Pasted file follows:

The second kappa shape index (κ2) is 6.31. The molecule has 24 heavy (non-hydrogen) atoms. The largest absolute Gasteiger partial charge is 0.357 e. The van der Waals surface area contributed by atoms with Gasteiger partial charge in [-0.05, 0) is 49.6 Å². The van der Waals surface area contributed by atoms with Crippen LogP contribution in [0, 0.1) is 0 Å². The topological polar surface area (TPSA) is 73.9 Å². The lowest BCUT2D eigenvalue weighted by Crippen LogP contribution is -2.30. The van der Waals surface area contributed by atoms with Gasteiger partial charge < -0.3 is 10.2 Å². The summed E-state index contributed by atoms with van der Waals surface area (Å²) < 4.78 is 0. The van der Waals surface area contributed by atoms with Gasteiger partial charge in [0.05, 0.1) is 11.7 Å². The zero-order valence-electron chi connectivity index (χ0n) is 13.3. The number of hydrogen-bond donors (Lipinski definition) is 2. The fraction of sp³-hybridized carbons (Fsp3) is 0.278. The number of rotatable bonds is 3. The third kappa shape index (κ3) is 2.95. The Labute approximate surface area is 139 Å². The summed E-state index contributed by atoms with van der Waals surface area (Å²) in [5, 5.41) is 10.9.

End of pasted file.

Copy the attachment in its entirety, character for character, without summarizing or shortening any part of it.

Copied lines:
The second kappa shape index (κ2) is 6.31. The molecule has 24 heavy (non-hydrogen) atoms. The largest absolute Gasteiger partial charge is 0.357 e. The van der Waals surface area contributed by atoms with Gasteiger partial charge in [-0.05, 0) is 49.6 Å². The van der Waals surface area contributed by atoms with Crippen LogP contribution in [0, 0.1) is 0 Å². The topological polar surface area (TPSA) is 73.9 Å². The lowest BCUT2D eigenvalue weighted by Crippen LogP contribution is -2.30. The van der Waals surface area contributed by atoms with Gasteiger partial charge < -0.3 is 10.2 Å². The summed E-state index contributed by atoms with van der Waals surface area (Å²) < 4.78 is 0. The van der Waals surface area contributed by atoms with Gasteiger partial charge in [0.05, 0.1) is 11.7 Å². The zero-order valence-electron chi connectivity index (χ0n) is 13.3. The number of hydrogen-bond donors (Lipinski definition) is 2. The fraction of sp³-hybridized carbons (Fsp3) is 0.278. The number of rotatable bonds is 3. The third kappa shape index (κ3) is 2.95. The Labute approximate surface area is 139 Å². The summed E-state index contributed by atoms with van der Waals surface area (Å²) in [5, 5.41) is 10.9.